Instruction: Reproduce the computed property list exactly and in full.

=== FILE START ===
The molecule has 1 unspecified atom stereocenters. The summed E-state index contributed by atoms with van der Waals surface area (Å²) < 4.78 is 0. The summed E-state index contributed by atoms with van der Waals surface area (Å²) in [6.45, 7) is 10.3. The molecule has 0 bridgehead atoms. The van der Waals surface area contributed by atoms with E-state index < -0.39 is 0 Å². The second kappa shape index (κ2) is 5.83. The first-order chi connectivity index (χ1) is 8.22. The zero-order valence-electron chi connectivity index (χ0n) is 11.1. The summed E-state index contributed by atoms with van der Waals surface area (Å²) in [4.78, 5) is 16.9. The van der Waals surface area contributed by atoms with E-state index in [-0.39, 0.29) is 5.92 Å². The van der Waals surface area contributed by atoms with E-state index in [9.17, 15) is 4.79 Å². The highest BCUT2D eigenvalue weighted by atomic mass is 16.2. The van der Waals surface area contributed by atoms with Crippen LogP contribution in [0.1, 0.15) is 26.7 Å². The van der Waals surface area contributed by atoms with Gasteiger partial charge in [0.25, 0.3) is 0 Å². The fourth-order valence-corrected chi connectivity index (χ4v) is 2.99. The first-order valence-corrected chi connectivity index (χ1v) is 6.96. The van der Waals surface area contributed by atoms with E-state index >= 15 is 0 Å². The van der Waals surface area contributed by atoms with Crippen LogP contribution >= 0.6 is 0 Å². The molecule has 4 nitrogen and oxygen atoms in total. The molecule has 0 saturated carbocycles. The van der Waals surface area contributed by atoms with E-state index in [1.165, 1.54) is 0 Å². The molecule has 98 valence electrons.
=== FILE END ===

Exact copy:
The molecule has 1 unspecified atom stereocenters. The summed E-state index contributed by atoms with van der Waals surface area (Å²) < 4.78 is 0. The summed E-state index contributed by atoms with van der Waals surface area (Å²) in [6.45, 7) is 10.3. The molecule has 0 bridgehead atoms. The van der Waals surface area contributed by atoms with E-state index < -0.39 is 0 Å². The second kappa shape index (κ2) is 5.83. The first-order chi connectivity index (χ1) is 8.22. The zero-order valence-electron chi connectivity index (χ0n) is 11.1. The summed E-state index contributed by atoms with van der Waals surface area (Å²) in [4.78, 5) is 16.9. The van der Waals surface area contributed by atoms with E-state index in [-0.39, 0.29) is 5.92 Å². The van der Waals surface area contributed by atoms with E-state index in [9.17, 15) is 4.79 Å². The highest BCUT2D eigenvalue weighted by atomic mass is 16.2. The van der Waals surface area contributed by atoms with Crippen LogP contribution in [0.1, 0.15) is 26.7 Å². The van der Waals surface area contributed by atoms with Gasteiger partial charge in [0.25, 0.3) is 0 Å². The fourth-order valence-corrected chi connectivity index (χ4v) is 2.99. The first-order valence-corrected chi connectivity index (χ1v) is 6.96. The van der Waals surface area contributed by atoms with E-state index >= 15 is 0 Å². The van der Waals surface area contributed by atoms with Crippen LogP contribution >= 0.6 is 0 Å². The molecule has 4 nitrogen and oxygen atoms in total. The molecule has 0 saturated carbocycles. The van der Waals surface area contributed by atoms with E-state index in [1.165, 1.54) is 0 Å². The molecule has 98 valence electrons.